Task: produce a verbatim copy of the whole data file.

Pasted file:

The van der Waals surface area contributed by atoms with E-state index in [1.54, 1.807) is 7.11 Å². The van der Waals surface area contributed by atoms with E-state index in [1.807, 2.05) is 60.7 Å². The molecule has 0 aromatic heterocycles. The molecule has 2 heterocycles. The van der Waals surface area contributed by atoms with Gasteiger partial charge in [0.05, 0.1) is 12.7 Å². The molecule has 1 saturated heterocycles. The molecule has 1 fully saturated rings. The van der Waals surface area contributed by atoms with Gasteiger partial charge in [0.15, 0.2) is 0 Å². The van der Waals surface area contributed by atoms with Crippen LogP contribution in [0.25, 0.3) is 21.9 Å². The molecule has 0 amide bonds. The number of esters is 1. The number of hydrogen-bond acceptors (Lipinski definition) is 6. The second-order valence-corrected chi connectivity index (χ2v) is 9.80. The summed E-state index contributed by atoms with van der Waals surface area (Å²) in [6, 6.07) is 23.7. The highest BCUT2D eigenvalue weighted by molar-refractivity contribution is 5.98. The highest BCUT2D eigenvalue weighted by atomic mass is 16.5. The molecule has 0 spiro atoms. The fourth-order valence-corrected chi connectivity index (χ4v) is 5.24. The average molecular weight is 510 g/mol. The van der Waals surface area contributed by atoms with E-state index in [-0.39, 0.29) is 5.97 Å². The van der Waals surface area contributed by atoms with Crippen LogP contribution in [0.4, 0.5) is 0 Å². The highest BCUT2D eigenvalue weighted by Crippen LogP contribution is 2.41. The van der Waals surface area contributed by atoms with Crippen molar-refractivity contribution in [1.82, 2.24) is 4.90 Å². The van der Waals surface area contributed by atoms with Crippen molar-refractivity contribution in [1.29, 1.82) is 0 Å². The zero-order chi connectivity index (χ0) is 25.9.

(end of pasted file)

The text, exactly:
The van der Waals surface area contributed by atoms with E-state index in [1.54, 1.807) is 7.11 Å². The van der Waals surface area contributed by atoms with E-state index in [1.807, 2.05) is 60.7 Å². The molecule has 0 aromatic heterocycles. The molecule has 2 heterocycles. The van der Waals surface area contributed by atoms with Gasteiger partial charge in [0.05, 0.1) is 12.7 Å². The molecule has 1 saturated heterocycles. The molecule has 1 fully saturated rings. The van der Waals surface area contributed by atoms with Gasteiger partial charge in [0.15, 0.2) is 0 Å². The van der Waals surface area contributed by atoms with Crippen LogP contribution in [0.25, 0.3) is 21.9 Å². The molecule has 0 amide bonds. The number of esters is 1. The number of hydrogen-bond acceptors (Lipinski definition) is 6. The second-order valence-corrected chi connectivity index (χ2v) is 9.80. The summed E-state index contributed by atoms with van der Waals surface area (Å²) in [6, 6.07) is 23.7. The highest BCUT2D eigenvalue weighted by molar-refractivity contribution is 5.98. The highest BCUT2D eigenvalue weighted by atomic mass is 16.5. The molecule has 0 spiro atoms. The fourth-order valence-corrected chi connectivity index (χ4v) is 5.24. The average molecular weight is 510 g/mol. The van der Waals surface area contributed by atoms with E-state index in [-0.39, 0.29) is 5.97 Å². The van der Waals surface area contributed by atoms with Crippen LogP contribution in [0.4, 0.5) is 0 Å². The highest BCUT2D eigenvalue weighted by Crippen LogP contribution is 2.41. The van der Waals surface area contributed by atoms with Crippen molar-refractivity contribution in [1.82, 2.24) is 4.90 Å². The van der Waals surface area contributed by atoms with Crippen molar-refractivity contribution in [1.29, 1.82) is 0 Å². The zero-order chi connectivity index (χ0) is 25.9.